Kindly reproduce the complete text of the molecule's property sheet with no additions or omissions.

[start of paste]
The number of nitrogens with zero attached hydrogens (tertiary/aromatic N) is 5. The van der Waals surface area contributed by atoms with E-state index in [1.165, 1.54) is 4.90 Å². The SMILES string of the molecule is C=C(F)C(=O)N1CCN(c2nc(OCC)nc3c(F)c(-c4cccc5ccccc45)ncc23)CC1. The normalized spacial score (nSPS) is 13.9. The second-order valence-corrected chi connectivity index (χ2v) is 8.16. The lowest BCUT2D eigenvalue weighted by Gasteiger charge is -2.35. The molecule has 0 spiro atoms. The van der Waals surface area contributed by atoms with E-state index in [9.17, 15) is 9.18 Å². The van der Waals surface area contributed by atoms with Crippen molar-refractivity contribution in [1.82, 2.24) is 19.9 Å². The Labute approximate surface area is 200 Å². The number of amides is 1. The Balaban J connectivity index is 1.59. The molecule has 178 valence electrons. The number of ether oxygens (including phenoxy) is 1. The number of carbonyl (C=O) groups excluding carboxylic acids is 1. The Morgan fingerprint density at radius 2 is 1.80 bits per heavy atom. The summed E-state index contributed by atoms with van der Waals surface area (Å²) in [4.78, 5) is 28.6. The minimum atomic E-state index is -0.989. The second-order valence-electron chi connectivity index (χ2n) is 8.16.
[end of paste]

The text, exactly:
The number of nitrogens with zero attached hydrogens (tertiary/aromatic N) is 5. The van der Waals surface area contributed by atoms with E-state index in [1.165, 1.54) is 4.90 Å². The SMILES string of the molecule is C=C(F)C(=O)N1CCN(c2nc(OCC)nc3c(F)c(-c4cccc5ccccc45)ncc23)CC1. The normalized spacial score (nSPS) is 13.9. The second-order valence-corrected chi connectivity index (χ2v) is 8.16. The lowest BCUT2D eigenvalue weighted by Gasteiger charge is -2.35. The molecule has 0 spiro atoms. The van der Waals surface area contributed by atoms with E-state index in [9.17, 15) is 9.18 Å². The van der Waals surface area contributed by atoms with Crippen molar-refractivity contribution in [1.82, 2.24) is 19.9 Å². The Labute approximate surface area is 200 Å². The number of amides is 1. The Balaban J connectivity index is 1.59. The molecule has 178 valence electrons. The number of ether oxygens (including phenoxy) is 1. The number of carbonyl (C=O) groups excluding carboxylic acids is 1. The Morgan fingerprint density at radius 2 is 1.80 bits per heavy atom. The summed E-state index contributed by atoms with van der Waals surface area (Å²) in [4.78, 5) is 28.6. The minimum atomic E-state index is -0.989. The second-order valence-electron chi connectivity index (χ2n) is 8.16.